After only a chapter or two, the reader of To Be a Pilgrim begins to marvel at Cary’s knack for giving life to unpromising material. Wilcher is an old, enfeebled, repetitive curmudgeon, a man of bottomless irresolution and inactivity. He devotes much of his energies to brooding over his will, which he has rewritten more than thirty times. His most sensational characteristic—his sexual exhibitionism—is carefully downplayed throughout, and the book’s tone might actually be described as prissy. Yet the story he unfolds—a mournful chronicle of passing gentility and the thoughtless despoiling of a pastoral countryside—takes on in time its own drive and grandeur. When all of Wilcher’s wistful talk about his need to “break out,” to embark on some bold pilgrimage, takes shape at last, in a pathetic flight that resembles a little boy’s running away from home to play the hobo, the effect is highly comic but also strangely poignant. Who would have supposed that this unlikeable man could prove so affecting?
Gulley Jimson, on the other hand, seems a very promising character for a novel, and the reader comes to the final volume of the first trilogy with high hopes, which are not disappointed. Gulley has a blazing spirit as vast and colorful as the murals he paints, which typically bear titles like “The Fall” or “The Creation.” But while the popularity of The Horse’s Mouth is fully deserved (it has been, with Mr. Johnson, one of only two Cary novels to remain steadily in print in America), one regrets that the book has long been read independently of its predecessors in the trilogy. When Gulley is viewed through his own words only, he looks almost like a romantic cliché, a facile attempt to portray the artist as “another breed of man.” Not until he is meshed into the rest of the trilogy, with its presentation of other, quieter virtues, does his depth emerge; Gulley’s impracticality, monomania, anger, and adaptability need to be set beside prudence, balance, tranquility, and rigidity. And only by following Sara’s story from its outset will the reader appreciate the bitter sweetness of her dealings with Gulley—an extended, troubled love affair that is perhaps the trilogy’s finest achievement.
Cary brilliantly arranges that Gulley’s salvation should depend upon one of his old nude portraits of Sara. A rich buyer has been found, and Gulley’s future looks bright at last. But first he must get his hands on the painting, which is in Sara’s keeping. When Gulley goes to see her, he finds her an old woman with a black eye; it seems her new man, too, occasionally beats her. Gulley offers to split the sale price with Sara, who desperately needs the money, but she unexpectedly demurs. She is strangely reluctant to part with the painting. As Gulley and Sara stand side by side, with the canvas on the floor before them, the reader begins to see, in what is perhaps the most affecting scene that Cary ever wrote, how this painting of herself represents for Sara a time of passion and liberty and love now all but vanished from her world:
“Funny that bit of white just there, how it brings it up,” said Sara, pointing with her toe at her breast. “Yes,” I said, “your left is your masterpiece.” “Well, now you mention, for a woman who’d nursed five and such suckers, too, it’s a wonder I didn’t come out like an old purse.” “I did that bit between the arm and the breast rather well, it’s a lovely bit that, the foothills—“ “You’ll admit they were wonderful firm Gulley.” “By God, firm as a Dutch cheese.” “And wonderful white too.” “As curdled cream.” “Well, do you know, Gulley, the monthly nurse used to stare at them till I was quite shy, and then she would say she’d never seen such sweet lovely shapes. And of course she’d seen thousands and thousands. You might say they were as common as turnips to a dairy farmer.”…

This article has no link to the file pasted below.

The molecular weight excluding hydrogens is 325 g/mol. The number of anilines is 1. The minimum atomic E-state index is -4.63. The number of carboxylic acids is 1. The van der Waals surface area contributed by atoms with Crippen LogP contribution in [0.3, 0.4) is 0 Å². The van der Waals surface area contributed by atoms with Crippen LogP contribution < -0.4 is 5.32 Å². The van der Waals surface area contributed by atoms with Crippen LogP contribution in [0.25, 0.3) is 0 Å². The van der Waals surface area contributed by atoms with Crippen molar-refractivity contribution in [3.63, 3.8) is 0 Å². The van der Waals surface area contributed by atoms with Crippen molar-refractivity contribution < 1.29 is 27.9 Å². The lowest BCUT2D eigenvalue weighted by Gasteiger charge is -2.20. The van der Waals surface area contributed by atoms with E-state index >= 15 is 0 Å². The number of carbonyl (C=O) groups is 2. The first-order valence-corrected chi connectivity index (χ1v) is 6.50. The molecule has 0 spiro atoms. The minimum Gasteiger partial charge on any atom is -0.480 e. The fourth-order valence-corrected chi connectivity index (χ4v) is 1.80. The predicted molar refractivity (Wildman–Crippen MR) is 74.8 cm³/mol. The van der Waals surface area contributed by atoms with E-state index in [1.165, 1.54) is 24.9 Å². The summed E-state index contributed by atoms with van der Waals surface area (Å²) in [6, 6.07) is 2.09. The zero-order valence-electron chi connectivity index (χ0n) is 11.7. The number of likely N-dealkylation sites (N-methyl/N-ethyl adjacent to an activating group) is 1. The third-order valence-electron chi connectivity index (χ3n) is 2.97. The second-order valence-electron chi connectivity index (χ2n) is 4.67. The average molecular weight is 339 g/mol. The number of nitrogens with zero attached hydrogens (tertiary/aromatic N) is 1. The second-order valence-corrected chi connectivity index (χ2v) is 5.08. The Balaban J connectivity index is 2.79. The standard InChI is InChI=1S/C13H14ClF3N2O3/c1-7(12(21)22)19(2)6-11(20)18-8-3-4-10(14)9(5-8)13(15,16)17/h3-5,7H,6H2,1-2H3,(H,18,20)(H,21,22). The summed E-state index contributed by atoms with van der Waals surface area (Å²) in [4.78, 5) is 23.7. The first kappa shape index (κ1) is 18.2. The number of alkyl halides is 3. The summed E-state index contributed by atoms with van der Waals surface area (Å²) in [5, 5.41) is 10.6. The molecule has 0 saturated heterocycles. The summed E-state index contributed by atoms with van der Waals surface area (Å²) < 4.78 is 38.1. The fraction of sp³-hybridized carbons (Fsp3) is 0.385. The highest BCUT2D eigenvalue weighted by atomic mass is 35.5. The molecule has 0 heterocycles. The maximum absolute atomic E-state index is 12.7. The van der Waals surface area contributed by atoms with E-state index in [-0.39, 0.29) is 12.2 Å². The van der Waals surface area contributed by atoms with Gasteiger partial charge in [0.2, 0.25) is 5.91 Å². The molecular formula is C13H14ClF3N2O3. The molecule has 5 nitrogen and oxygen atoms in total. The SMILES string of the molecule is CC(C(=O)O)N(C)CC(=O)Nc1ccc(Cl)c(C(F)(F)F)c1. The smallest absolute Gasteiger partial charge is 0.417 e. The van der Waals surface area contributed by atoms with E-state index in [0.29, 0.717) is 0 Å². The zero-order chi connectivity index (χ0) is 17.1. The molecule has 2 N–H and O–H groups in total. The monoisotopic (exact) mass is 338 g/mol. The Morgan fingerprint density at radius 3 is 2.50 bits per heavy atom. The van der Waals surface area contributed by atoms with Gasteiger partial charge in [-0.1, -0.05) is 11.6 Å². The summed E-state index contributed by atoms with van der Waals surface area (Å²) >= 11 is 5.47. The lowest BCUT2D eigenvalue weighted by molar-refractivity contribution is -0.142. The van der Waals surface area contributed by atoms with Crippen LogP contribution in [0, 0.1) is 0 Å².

And there she was, the old cyclops, making a glad eye at her own image. The tear marks still on her cheek.
She is an “old cyclops” because her black eye is swollen shut. Sara Monday is a pathetic old woman, vain about glories that vanished long ago, and Gulley Jimson is a pathetic old man who, for all his brio, somehow manages to fail at whatever he attempts. But they are Adam and Eve as well, these two perfect lovers, hanging on to each other long after the Fall from the Garden.
The “Second Trilogy” is often called Cary’s “political trilogy,” a somewhat misleading characterization unless one keeps in mind Cary’s broad conception of politics, which he defined in his introduction to the first volume, Prisoner of Grace, as “the art of human relations, an aspect of all life.” He continued: “That is why I wanted to tell [my] story through the eyes of a wife whose marriage needs a great deal of management. I wanted to give the complete political scene.” In Prisoner of Grace, Nina Woodville analyzes her marriage to Chester Nimmo, a politician of impoverished rural origins who eventually rises to become war minister during the First World War (and who later becomes a central figure in the general strike of 1926). Nina remains in love with the cousin she grew up with, Jim Latter, and at various times she seeks to leave Nimmo. Yet she cannot, even though she portrays him as a ruthless, scheming, neglectful tyrant. He is also a “great man” who fights for a “great cause,” and when he asks her to stay she feels ethically bound. She is a “prisoner of grace.”